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What If the UN Banned the Bomb and No One Noticed?

What If the UN Banned the Bomb and No One Noticed?

Manhattan Project: Code Name “Trinity,” Trinity Site, Alamogordo Bombing and Gunnery Range, N.M., July 16, 1945, 53 milliseconds after detonation.

Based on the amount of news coverage, you may not have heard of it, but on July 7, 2017, the United Nations adopted the Nuclear Prohibition Treaty. The agreement bans the use of nuclear weapons, and the threat of their use, as well as their testing, development, possession, sharing, and stationing in other countries. The treaty was approved by 122 countries; the Netherlands voted no, and Singapore abstained. (The treaty enters into force only after 50 signatories ratify it.) There is, however, one major hitch: all the world’s nuclear-armed countries boycotted the negotiations, as did all the members of NATO (save the Netherlands, which was mandated by its parliament to participate) and Japan and South Korea (all countries under the U.S. nuclear umbrella), and they refused to sign it. Under the standard rules of international law, of course, treaties do not bind countries that do not sign them.

So, how did the nuclear powers respond to the announcement that these other countries had signed the treaty? In the case of the United States, Britain, and France, they issued a joint statement:

“We do not intend to sign, ratify or ever become party to it. Therefore, there will be no change in the legal obligations on our countries with respect to nuclear weapons. For example, we would not accept any claim that this treaty reflects or in any way contributes to the development of customary international law.”*

They don’t sound enthused.

The roots of this treaty can be found in many countries’ frustration with the Nuclear Non-Proliferation Treaty (NPT) of 1968. That treaty rested on a three-part foundation. Countries without nuclear weapons (cleverly labeled the Non-Nuclear Weapon States, or NNWS) agreed not to acquire them; countries with nuclear industries (that is, the Nuclear Weapon States, NWS) would help them with the development of nonmilitary nuclear technology if they wanted it; and the NWS would work toward the eventual elimination of their own arsenals. The first two parts of the agreement have gone fairly well, if not perfectly. (Notable imperfections include Israel, India, and Pakistan, which never signed the NPT, and North Korea, which signed it but then withdrew.) Some countries, however, seem to see a failure to make progress on the third.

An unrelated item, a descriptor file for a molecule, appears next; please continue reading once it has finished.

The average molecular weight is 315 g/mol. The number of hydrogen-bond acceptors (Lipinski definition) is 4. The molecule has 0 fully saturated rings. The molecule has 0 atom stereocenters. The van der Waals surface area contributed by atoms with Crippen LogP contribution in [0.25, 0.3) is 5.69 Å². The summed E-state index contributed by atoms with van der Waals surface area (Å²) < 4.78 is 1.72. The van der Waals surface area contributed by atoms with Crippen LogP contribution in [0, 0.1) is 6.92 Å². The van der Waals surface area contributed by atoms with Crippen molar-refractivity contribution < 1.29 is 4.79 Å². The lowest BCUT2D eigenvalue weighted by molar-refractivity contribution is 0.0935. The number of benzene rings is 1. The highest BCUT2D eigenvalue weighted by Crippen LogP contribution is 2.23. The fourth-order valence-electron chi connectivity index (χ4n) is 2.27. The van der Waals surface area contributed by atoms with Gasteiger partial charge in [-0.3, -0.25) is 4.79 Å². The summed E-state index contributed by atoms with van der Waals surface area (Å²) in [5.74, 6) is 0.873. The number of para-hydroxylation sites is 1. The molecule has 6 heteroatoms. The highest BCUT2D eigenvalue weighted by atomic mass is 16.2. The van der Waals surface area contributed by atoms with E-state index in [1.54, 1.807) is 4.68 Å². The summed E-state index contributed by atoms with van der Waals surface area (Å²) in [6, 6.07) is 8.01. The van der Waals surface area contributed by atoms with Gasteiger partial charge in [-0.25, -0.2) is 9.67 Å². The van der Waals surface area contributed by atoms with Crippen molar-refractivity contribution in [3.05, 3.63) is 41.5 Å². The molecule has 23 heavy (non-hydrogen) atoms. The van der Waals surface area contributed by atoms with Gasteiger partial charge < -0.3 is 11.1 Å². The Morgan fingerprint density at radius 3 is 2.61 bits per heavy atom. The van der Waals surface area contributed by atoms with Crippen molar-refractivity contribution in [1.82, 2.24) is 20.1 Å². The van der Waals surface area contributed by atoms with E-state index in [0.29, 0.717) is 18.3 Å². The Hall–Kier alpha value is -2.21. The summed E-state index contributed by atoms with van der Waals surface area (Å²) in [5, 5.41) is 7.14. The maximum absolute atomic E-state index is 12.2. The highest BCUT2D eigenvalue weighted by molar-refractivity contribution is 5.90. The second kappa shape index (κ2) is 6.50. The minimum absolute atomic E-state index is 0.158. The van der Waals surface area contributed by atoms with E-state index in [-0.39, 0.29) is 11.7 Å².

To be sure, actively deployed nuclear arsenals have been substantially reduced since the end of the cold war. (The United States had tens of thousands of deployed nuclear warheads in the 1980s; today the figure is about 1,650, although there are more in stockpiles or awaiting dismantling.) Progress, however, has slowed in recent years. As the remaining arsenals get smaller, military leaders become more reluctant to lose the relatively few remaining weapons, and the countries that have always had smaller nuclear stockpiles, such as China, or countries that are just starting to develop arsenals, such as North Korea, start to look competitive. Russia relies heavily on its nuclear deterrent given the inferiority of its conventional forces. Moreover, given the rising tensions in Europe (and new questions about U.S. reliability), Germany has been considering whether it can lend financial support to the France’s and Britain’s nuclear defenses, thereby joining the nuclear club indirectly and somewhat clandestinely. In addition, the advancing age of the existing warheads is forcing decisions on expensive modernization programs, which may be necessary if arsenals are to be maintained at all. These trends have contributed to the notion that the arsenals remain too large, and too dangerous, despite the reductions that have occurred.